But one of the most magical moments in card history came in 1989, when Fleer "erroneously" let a Billy Ripken card slip out with the infamous "F-Face" on the bottom of his bat. To say that this card created hysteria would be a massive understatement. Personally, I recall our local Hills Department stores limiting you to two packs per customer, which consequently resulted in people walking in and out of Hills and spending .98 over and over again.
Eventually, the hysteria died down. Today, the original Ripken card can be had for as little as $2.49 on the eBays. However, there are numerous variations that are still quite difficult to find, as outlined on the awesome Billripken.com website.
--2000 Lavar Arrington rookie cards
Reason: Lavar's a Pittsburgh boy, so I should cut him some slack. But when he came into the league in 2000, he was a professional pain in the neck for card companies. The famous Leaper would not give his licensing rights to the manufacturers, so any Arrington cards already produced were either pulled or cut out.
Value: The cutout on the left is available for $31, not bad for a card that is 90% air. The Upper Deck card on the right is listed at $80. There's no truth to the rumor that the value of these cards crashed due to Lavar's appearance as a judge on ESPN's Dream Job.
--2006 Bowman Leon Washington Autograph
--Reason: He's flipping off the camera! Twice! He blamed it on a sign for the east side of Jacksonville.
Topps offered to replace the card to those easily offended.
--Value: I found one for $31 and another for $80.
--The 2007 Topps Derek Jeter
Reason: According to Topps, these technically weren't pulled, but rather replaced at midseason. The card features GW Bush cheering on Jeter as the Mick watched from the dugout. While the vision of George Bush attending a ballgame is believable, they got greedy by including Mantle.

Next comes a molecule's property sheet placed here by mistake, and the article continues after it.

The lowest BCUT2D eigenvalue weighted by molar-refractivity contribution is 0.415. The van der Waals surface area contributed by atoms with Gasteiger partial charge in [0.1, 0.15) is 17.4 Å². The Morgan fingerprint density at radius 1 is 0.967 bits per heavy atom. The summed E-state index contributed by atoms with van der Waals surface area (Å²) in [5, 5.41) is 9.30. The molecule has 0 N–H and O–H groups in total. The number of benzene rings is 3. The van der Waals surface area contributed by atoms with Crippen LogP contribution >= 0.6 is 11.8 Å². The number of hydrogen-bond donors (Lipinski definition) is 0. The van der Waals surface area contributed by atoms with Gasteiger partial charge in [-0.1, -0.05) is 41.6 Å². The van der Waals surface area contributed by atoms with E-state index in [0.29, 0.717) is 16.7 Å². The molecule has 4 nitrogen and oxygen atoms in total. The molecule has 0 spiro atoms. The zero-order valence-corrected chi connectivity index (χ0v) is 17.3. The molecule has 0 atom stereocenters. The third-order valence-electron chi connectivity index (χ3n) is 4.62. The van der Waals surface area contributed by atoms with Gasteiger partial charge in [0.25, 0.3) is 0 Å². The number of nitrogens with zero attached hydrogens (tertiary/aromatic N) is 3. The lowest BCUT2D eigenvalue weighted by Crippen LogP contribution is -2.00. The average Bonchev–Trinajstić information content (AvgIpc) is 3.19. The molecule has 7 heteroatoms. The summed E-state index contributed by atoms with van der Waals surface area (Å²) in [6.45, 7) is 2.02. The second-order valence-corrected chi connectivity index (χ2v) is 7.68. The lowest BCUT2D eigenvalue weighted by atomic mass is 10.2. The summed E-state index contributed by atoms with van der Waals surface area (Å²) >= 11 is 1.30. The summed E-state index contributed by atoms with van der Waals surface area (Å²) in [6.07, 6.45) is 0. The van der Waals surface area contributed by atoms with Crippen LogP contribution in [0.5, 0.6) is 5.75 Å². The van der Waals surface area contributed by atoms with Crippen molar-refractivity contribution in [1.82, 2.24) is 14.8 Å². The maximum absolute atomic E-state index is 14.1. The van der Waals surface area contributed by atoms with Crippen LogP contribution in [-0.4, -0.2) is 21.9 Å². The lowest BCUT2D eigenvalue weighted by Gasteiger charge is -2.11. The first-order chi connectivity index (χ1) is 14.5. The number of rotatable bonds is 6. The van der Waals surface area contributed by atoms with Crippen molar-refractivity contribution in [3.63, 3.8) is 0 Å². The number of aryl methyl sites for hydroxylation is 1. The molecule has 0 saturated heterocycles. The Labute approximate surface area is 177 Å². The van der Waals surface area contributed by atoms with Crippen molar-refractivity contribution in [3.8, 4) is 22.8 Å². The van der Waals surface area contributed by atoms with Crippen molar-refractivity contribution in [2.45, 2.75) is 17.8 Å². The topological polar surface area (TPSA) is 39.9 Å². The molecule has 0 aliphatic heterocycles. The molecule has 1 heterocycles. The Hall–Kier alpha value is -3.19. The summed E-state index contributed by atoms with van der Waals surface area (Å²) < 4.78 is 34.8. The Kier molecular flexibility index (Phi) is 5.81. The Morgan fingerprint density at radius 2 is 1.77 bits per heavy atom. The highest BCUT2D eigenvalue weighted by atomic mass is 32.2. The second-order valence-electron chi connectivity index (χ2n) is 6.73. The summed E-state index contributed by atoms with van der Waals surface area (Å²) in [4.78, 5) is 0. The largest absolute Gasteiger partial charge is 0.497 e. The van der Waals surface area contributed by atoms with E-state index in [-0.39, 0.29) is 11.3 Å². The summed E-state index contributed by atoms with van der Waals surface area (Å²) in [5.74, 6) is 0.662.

The company had the opportunity to pull the card but decided to let it go. After all, they learned their lesson from 2006: error cards drive sales.
Value: Here's one for 10 bucks!
--2007 Upper Deck Michael Eisner
--Reason: Upper Deck produced the card as a parody of future Topps owner Michael Eisner. Presumably, Topps was not amused. Upper Deck subsequently issued a recall of the cards.
--Value: You can "buy it now" for $100.
--2007 Upper Deck "Asterisk"
--Reason: A simple card with a hand-drawn asterisk, this was taken as a shot at Barry Bonds and the card company that pays Barry Bonds, Topps. Yeah, I could see that.
Upper Deck later released a statement saying that the cards were not intended for distribution.
--Value: Want to make a statement and own one of these? Be prepared to drop $1,756.25.
So what can we conclude? People love hype. And while it's taken them nearly 20 years, it looks like card companies have finally figured that out. Either that or they've become incredibly sloppy with their proof stage. I'm betting on the former.